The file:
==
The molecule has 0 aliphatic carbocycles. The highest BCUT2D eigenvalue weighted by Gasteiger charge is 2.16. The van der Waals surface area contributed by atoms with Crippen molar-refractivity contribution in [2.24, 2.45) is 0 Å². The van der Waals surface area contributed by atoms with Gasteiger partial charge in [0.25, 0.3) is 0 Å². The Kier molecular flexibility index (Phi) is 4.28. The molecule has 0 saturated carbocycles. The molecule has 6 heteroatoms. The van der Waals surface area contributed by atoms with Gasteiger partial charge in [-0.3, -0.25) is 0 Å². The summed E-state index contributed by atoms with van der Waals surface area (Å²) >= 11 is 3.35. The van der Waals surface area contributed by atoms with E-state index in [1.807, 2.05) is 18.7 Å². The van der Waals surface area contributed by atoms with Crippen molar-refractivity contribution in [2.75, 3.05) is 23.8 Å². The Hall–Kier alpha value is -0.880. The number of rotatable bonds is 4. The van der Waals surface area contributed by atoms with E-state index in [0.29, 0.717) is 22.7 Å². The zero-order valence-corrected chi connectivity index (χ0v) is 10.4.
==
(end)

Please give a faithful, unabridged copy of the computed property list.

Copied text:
The molecule has 0 aliphatic carbocycles. The highest BCUT2D eigenvalue weighted by Gasteiger charge is 2.16. The van der Waals surface area contributed by atoms with Crippen molar-refractivity contribution in [2.24, 2.45) is 0 Å². The van der Waals surface area contributed by atoms with Gasteiger partial charge in [0.25, 0.3) is 0 Å². The Kier molecular flexibility index (Phi) is 4.28. The molecule has 0 saturated carbocycles. The molecule has 6 heteroatoms. The van der Waals surface area contributed by atoms with Gasteiger partial charge in [-0.3, -0.25) is 0 Å². The summed E-state index contributed by atoms with van der Waals surface area (Å²) >= 11 is 3.35. The van der Waals surface area contributed by atoms with E-state index in [1.807, 2.05) is 18.7 Å². The van der Waals surface area contributed by atoms with Crippen molar-refractivity contribution in [2.75, 3.05) is 23.8 Å². The Hall–Kier alpha value is -0.880. The number of rotatable bonds is 4. The van der Waals surface area contributed by atoms with E-state index in [0.29, 0.717) is 22.7 Å². The zero-order valence-corrected chi connectivity index (χ0v) is 10.4.